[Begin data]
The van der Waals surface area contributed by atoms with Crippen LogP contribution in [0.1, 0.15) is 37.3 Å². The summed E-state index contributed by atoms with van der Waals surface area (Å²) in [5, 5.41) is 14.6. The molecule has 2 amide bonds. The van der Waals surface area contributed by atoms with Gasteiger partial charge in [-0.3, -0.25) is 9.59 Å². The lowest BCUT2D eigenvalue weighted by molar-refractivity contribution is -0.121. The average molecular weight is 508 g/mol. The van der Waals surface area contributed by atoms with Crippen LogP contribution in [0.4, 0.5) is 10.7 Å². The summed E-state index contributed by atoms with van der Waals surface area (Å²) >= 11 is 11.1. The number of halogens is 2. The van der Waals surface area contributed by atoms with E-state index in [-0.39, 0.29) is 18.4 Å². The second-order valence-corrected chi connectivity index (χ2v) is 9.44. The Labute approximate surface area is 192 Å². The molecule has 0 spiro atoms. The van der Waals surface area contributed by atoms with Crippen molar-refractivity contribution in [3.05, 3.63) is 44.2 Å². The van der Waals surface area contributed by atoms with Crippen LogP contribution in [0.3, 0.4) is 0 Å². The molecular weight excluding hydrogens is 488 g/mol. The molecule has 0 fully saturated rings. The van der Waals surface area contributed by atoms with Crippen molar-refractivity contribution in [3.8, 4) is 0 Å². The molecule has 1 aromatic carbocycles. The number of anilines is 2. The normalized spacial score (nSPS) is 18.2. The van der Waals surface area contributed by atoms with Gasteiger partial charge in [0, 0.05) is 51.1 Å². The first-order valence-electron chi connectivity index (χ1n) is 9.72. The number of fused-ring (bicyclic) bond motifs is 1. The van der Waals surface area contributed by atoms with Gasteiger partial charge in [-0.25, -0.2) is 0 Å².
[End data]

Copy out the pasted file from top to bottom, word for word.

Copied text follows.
The van der Waals surface area contributed by atoms with Crippen LogP contribution in [0.1, 0.15) is 37.3 Å². The summed E-state index contributed by atoms with van der Waals surface area (Å²) in [5, 5.41) is 14.6. The molecule has 2 amide bonds. The van der Waals surface area contributed by atoms with Gasteiger partial charge in [-0.3, -0.25) is 9.59 Å². The lowest BCUT2D eigenvalue weighted by molar-refractivity contribution is -0.121. The average molecular weight is 508 g/mol. The van der Waals surface area contributed by atoms with Crippen LogP contribution in [0.4, 0.5) is 10.7 Å². The summed E-state index contributed by atoms with van der Waals surface area (Å²) >= 11 is 11.1. The number of halogens is 2. The van der Waals surface area contributed by atoms with E-state index in [-0.39, 0.29) is 18.4 Å². The second-order valence-corrected chi connectivity index (χ2v) is 9.44. The Labute approximate surface area is 192 Å². The molecule has 0 spiro atoms. The van der Waals surface area contributed by atoms with Crippen molar-refractivity contribution in [3.05, 3.63) is 44.2 Å². The van der Waals surface area contributed by atoms with Crippen LogP contribution in [0.3, 0.4) is 0 Å². The molecular weight excluding hydrogens is 488 g/mol. The molecule has 0 fully saturated rings. The van der Waals surface area contributed by atoms with Crippen molar-refractivity contribution in [3.8, 4) is 0 Å². The molecule has 1 aromatic carbocycles. The number of anilines is 2. The normalized spacial score (nSPS) is 18.2. The van der Waals surface area contributed by atoms with Gasteiger partial charge in [0, 0.05) is 51.1 Å². The first-order valence-electron chi connectivity index (χ1n) is 9.72. The number of fused-ring (bicyclic) bond motifs is 1. The van der Waals surface area contributed by atoms with Gasteiger partial charge in [-0.25, -0.2) is 0 Å².